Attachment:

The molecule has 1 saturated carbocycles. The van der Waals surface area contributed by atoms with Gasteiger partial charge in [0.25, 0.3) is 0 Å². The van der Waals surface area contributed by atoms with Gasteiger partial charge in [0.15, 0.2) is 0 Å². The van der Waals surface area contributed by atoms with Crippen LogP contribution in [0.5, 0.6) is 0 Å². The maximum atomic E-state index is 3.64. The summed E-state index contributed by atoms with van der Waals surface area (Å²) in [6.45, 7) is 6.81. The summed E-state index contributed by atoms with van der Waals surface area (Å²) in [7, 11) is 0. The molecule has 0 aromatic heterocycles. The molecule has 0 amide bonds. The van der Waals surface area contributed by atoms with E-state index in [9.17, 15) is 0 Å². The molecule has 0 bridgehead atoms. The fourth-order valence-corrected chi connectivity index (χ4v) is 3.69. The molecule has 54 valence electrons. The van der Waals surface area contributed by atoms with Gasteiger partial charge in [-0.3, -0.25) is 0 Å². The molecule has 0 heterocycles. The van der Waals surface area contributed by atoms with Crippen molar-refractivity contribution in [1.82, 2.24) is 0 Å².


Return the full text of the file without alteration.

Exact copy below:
The molecule has 1 saturated carbocycles. The van der Waals surface area contributed by atoms with Gasteiger partial charge in [0.25, 0.3) is 0 Å². The van der Waals surface area contributed by atoms with Gasteiger partial charge in [0.15, 0.2) is 0 Å². The van der Waals surface area contributed by atoms with Crippen LogP contribution in [0.5, 0.6) is 0 Å². The maximum atomic E-state index is 3.64. The summed E-state index contributed by atoms with van der Waals surface area (Å²) in [6.45, 7) is 6.81. The summed E-state index contributed by atoms with van der Waals surface area (Å²) in [7, 11) is 0. The molecule has 0 aromatic heterocycles. The molecule has 0 amide bonds. The van der Waals surface area contributed by atoms with E-state index in [9.17, 15) is 0 Å². The molecule has 0 bridgehead atoms. The fourth-order valence-corrected chi connectivity index (χ4v) is 3.69. The molecule has 54 valence electrons. The van der Waals surface area contributed by atoms with Gasteiger partial charge in [-0.3, -0.25) is 0 Å². The molecule has 0 heterocycles. The van der Waals surface area contributed by atoms with Crippen molar-refractivity contribution in [1.82, 2.24) is 0 Å².